Long and Graesser's classification is indeed pertinent for the theoretical study of humor. But can all the types of humor in the authors' taxonomy be used in language classrooms with all types of learners, with adults as well as children?  Deneire (1995:287) states that humor has to be used with caution in classroom situations and in other public contexts as well. With regard to this classification of jokes, most likely only the first three may be fit for classroom presentation, that is, (i) nonsense, (ii) social satire, and (iii) philosophical.  Types (iv) through (x) are quite problematic for use in most classrooms. Common sense and tact will no doubt guide teachers in their selection of suitable types of humor for their specific classroom situation.

             I am not advocating the use of humor that ridicules ethnic groups or is demeaning to either men or women. In this regard, Darling and Civikly (1986-87:25) cite Sigmund Freud's pioneering study on humor in which a distinction is made between  "tendentious" and "nontendentious humor", the former being that which is "derogatory or ridiculing and that masks themes of hostility or aggression” whereas the later, "void of hostility, is more playful and innocent in character". The first can also be referred to as “destructive humor” and the second is “constructive humor”.  There are, however, problems when it is a question of making use of some humorous material, particularly in high school and, possibly in  university classrooms. With respect to schools and teaching in general, Erickson (1987:12-13) points to three main views of school culture: (i) culture as pieces of information, (ii) culture as a set of symbols and concepts, and (iii) school culture as an arena of different meanings formed as a result of political and social struggle. Schools are complex entities and classrooms are public spaces populated by different students with different values, attitudes and views of the world. What may be acceptable in one group may not be in another. What may be felicitous in one context might not work out in another. Many teachers report that each classroom group has its own "personality".

            One might ask why humor published in, for example, The Reader’s Digest or The Farmers’ Almanac, is well received by readers. I believe the success of this type of humor is due to its neutrality for it is not offensive to specific individuals or groups.  

Observe, for example, that the humor taken from the Farmers’ Almanac, set out in (1), is not destructive of, or demeaning to, specific groups:

(1) (a) Small boy to father reading report card: “You’ll notice my grades reflect the shocking incapacity of the school system.”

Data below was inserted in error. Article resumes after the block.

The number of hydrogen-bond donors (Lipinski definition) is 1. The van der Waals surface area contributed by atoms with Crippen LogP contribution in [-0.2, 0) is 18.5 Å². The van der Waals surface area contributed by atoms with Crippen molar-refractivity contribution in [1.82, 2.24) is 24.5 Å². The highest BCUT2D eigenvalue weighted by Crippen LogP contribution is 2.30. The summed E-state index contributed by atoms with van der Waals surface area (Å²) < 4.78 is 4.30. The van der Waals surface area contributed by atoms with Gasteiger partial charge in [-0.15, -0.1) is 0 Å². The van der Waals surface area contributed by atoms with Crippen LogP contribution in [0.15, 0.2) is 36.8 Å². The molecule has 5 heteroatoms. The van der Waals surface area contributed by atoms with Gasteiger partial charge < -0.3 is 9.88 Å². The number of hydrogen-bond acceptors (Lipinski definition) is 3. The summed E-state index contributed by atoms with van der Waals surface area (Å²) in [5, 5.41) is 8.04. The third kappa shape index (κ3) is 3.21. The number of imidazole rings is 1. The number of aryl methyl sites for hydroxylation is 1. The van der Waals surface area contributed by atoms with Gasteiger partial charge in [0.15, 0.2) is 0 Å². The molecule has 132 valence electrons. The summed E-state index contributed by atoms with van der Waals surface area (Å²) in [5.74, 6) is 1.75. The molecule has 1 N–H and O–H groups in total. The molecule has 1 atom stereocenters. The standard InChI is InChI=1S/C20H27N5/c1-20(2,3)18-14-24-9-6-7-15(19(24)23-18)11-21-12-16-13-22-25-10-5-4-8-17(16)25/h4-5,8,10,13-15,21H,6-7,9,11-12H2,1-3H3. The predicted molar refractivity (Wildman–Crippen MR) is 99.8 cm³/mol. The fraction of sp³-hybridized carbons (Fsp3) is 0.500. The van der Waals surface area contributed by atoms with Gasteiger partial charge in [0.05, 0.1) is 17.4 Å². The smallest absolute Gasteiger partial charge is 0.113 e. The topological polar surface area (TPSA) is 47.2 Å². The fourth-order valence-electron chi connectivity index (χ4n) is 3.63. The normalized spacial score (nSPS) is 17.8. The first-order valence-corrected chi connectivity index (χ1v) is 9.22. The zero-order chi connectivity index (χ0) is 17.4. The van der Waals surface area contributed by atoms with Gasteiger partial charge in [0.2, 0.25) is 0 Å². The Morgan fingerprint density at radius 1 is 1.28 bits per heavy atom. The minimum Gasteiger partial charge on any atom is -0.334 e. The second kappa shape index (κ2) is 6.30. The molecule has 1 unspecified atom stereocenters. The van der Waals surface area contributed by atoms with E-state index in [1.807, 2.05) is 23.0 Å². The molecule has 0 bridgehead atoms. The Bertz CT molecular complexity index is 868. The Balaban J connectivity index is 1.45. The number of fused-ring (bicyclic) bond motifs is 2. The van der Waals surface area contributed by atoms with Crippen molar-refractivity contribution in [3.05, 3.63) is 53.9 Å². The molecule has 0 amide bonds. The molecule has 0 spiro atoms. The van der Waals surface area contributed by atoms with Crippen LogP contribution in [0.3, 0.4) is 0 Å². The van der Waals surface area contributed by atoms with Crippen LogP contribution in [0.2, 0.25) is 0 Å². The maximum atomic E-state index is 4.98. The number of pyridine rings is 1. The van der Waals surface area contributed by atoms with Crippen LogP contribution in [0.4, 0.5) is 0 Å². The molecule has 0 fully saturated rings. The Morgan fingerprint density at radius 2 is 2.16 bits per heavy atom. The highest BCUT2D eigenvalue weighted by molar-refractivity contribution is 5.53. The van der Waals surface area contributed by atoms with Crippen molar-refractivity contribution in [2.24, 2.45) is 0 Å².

(b) A diner walked into a crowded restaurant during the holiday season. Catching the eye of a waiter, he said, “You know it’s been 10 years since I came here.”

“Well, it’s not my fault, “snapped the harried waiter. “I’m working as fast as I can."                          (c) A not-so-bright chap was elected to the town council. The first proposal he made was to buy a new fire engine.

“What will we do with the old engine? ", another city father asked.

 “Well, for one thing, "the councilman offered, “we could use it for false alarms.”           

                                                                                 (Geiger, ed., The Farmers’ Almanac)

Joke (1a) provides a clever answer on the part of a young boy, that is ‘’any young boy” to deflect his low academic standing; joke (1b) involves a misunderstanding between an over-worked waiter among the class of many over-worked servers who fails to “hear” what a diner is telling him; joke (1c) pokes fun at an elected official who happens to be incompetent, that is, any incompetent elected official. The frame of the joke does not focus on the ethnic or religious background of the office holder.

 In theory "destructive jokes" as well as the "constructive" ones are equally useful for teaching cultural perspectives; in theory there are no types of jokes that should be excluded for humorous discourse serves as a mirror of a particular nation or society. In practice, however, classroom teachers, particularly in high school and possibly in some university situations, may have to exercise care in the selection of humorous materials.

 Sudol (1981:27) also refers to the "possible ramifications" in high school classes  of the humor that might be "slightly risqué, perhaps borderline for school". If students tell the joke they heard in class in the presence of their parents, during mealtime, for example. Sudol fears that some parents may complain and that teachers might very well be "called before the board of education". The presentation of "sick" jokes in classroom situations may offend those who may have some type of impairment. Misunderstanding can occur in the use of ethnic or religious jokes for students can take offense and feel that they are being ridiculed. Sexual jokes and humor demeaning to women or men (Long and Graesser, 1988) may also alienate students and create negative attitudes towards the foreign language and create problems for teachers.